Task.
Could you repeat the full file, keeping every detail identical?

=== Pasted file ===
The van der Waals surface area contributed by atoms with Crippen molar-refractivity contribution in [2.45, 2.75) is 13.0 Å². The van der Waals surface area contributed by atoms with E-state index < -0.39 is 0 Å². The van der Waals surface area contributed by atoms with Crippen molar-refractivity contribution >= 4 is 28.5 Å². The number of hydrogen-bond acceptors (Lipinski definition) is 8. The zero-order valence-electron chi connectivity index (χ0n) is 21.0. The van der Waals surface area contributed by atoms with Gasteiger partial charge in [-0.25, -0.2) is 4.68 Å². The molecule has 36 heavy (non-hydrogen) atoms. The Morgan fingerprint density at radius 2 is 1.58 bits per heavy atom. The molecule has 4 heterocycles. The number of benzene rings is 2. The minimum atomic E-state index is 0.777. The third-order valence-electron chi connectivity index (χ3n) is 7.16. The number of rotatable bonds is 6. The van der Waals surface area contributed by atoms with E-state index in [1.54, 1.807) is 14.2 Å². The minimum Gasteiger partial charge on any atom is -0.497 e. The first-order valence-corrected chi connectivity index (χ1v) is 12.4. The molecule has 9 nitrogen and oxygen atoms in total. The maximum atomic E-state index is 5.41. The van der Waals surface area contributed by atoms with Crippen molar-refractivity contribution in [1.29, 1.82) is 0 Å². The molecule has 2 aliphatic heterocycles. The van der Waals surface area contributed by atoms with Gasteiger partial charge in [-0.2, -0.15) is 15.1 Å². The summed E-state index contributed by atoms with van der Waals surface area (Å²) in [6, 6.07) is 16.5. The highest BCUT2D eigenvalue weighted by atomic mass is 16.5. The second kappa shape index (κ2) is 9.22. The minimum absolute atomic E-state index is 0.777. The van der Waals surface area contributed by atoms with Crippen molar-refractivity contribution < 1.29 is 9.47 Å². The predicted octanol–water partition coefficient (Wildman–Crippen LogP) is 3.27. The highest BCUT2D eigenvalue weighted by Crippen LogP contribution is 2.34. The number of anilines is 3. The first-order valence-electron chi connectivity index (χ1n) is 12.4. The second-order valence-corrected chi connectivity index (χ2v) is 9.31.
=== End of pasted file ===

The van der Waals surface area contributed by atoms with Crippen molar-refractivity contribution in [2.45, 2.75) is 13.0 Å². The van der Waals surface area contributed by atoms with E-state index < -0.39 is 0 Å². The van der Waals surface area contributed by atoms with Crippen molar-refractivity contribution >= 4 is 28.5 Å². The number of hydrogen-bond acceptors (Lipinski definition) is 8. The zero-order valence-electron chi connectivity index (χ0n) is 21.0. The van der Waals surface area contributed by atoms with Gasteiger partial charge in [-0.25, -0.2) is 4.68 Å². The molecule has 36 heavy (non-hydrogen) atoms. The Morgan fingerprint density at radius 2 is 1.58 bits per heavy atom. The molecule has 4 heterocycles. The number of benzene rings is 2. The minimum atomic E-state index is 0.777. The third-order valence-electron chi connectivity index (χ3n) is 7.16. The number of rotatable bonds is 6. The van der Waals surface area contributed by atoms with E-state index in [1.54, 1.807) is 14.2 Å². The minimum Gasteiger partial charge on any atom is -0.497 e. The first-order valence-corrected chi connectivity index (χ1v) is 12.4. The molecule has 9 nitrogen and oxygen atoms in total. The maximum atomic E-state index is 5.41. The van der Waals surface area contributed by atoms with Crippen molar-refractivity contribution in [1.29, 1.82) is 0 Å². The molecule has 2 aliphatic heterocycles. The van der Waals surface area contributed by atoms with Gasteiger partial charge in [-0.2, -0.15) is 15.1 Å². The summed E-state index contributed by atoms with van der Waals surface area (Å²) in [6, 6.07) is 16.5. The highest BCUT2D eigenvalue weighted by atomic mass is 16.5. The second kappa shape index (κ2) is 9.22. The minimum absolute atomic E-state index is 0.777. The van der Waals surface area contributed by atoms with Crippen molar-refractivity contribution < 1.29 is 9.47 Å². The predicted octanol–water partition coefficient (Wildman–Crippen LogP) is 3.27. The highest BCUT2D eigenvalue weighted by Crippen LogP contribution is 2.34. The number of anilines is 3. The first-order valence-electron chi connectivity index (χ1n) is 12.4. The second-order valence-corrected chi connectivity index (χ2v) is 9.31.